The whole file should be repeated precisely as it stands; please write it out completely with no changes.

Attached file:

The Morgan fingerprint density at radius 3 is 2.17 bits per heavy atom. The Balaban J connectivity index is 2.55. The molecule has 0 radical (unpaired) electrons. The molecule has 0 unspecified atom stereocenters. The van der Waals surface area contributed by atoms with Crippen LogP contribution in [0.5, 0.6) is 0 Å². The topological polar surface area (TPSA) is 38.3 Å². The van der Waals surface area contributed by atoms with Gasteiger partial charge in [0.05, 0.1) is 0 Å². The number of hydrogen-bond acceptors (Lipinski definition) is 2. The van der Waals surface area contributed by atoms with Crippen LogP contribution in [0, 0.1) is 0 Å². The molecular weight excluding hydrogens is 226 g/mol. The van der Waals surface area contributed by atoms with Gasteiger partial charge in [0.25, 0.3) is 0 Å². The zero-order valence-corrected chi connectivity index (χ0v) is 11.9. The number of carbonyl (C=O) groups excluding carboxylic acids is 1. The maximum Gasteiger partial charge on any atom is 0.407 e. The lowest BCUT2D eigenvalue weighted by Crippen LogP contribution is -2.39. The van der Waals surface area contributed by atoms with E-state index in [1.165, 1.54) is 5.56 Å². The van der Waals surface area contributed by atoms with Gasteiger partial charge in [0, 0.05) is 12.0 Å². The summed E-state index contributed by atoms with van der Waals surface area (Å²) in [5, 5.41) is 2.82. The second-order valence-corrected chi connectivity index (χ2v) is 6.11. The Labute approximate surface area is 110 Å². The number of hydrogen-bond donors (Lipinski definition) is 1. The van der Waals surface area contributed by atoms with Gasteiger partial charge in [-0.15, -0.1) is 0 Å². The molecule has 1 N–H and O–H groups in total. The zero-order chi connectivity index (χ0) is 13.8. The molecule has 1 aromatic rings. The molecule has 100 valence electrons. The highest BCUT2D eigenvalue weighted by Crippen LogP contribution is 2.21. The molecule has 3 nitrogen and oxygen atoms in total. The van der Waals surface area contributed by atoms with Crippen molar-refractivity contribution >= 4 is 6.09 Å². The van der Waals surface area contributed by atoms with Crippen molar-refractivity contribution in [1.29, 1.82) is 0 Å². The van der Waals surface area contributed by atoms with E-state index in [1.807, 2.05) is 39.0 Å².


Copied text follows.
The Morgan fingerprint density at radius 3 is 2.17 bits per heavy atom. The Balaban J connectivity index is 2.55. The molecule has 0 radical (unpaired) electrons. The molecule has 0 unspecified atom stereocenters. The van der Waals surface area contributed by atoms with Crippen LogP contribution in [0.5, 0.6) is 0 Å². The topological polar surface area (TPSA) is 38.3 Å². The van der Waals surface area contributed by atoms with Gasteiger partial charge in [0.05, 0.1) is 0 Å². The number of hydrogen-bond acceptors (Lipinski definition) is 2. The van der Waals surface area contributed by atoms with Crippen LogP contribution in [0, 0.1) is 0 Å². The molecular weight excluding hydrogens is 226 g/mol. The van der Waals surface area contributed by atoms with Gasteiger partial charge in [0.25, 0.3) is 0 Å². The zero-order valence-corrected chi connectivity index (χ0v) is 11.9. The number of carbonyl (C=O) groups excluding carboxylic acids is 1. The maximum Gasteiger partial charge on any atom is 0.407 e. The lowest BCUT2D eigenvalue weighted by Crippen LogP contribution is -2.39. The van der Waals surface area contributed by atoms with E-state index in [1.165, 1.54) is 5.56 Å². The van der Waals surface area contributed by atoms with Gasteiger partial charge in [0, 0.05) is 12.0 Å². The summed E-state index contributed by atoms with van der Waals surface area (Å²) in [5, 5.41) is 2.82. The second-order valence-corrected chi connectivity index (χ2v) is 6.11. The Labute approximate surface area is 110 Å². The number of hydrogen-bond donors (Lipinski definition) is 1. The van der Waals surface area contributed by atoms with Gasteiger partial charge in [-0.15, -0.1) is 0 Å². The molecule has 1 N–H and O–H groups in total. The zero-order chi connectivity index (χ0) is 13.8. The molecule has 1 aromatic rings. The molecule has 100 valence electrons. The highest BCUT2D eigenvalue weighted by Crippen LogP contribution is 2.21. The molecule has 3 nitrogen and oxygen atoms in total. The van der Waals surface area contributed by atoms with Crippen molar-refractivity contribution >= 4 is 6.09 Å². The van der Waals surface area contributed by atoms with Crippen molar-refractivity contribution in [1.29, 1.82) is 0 Å². The van der Waals surface area contributed by atoms with E-state index in [1.807, 2.05) is 39.0 Å².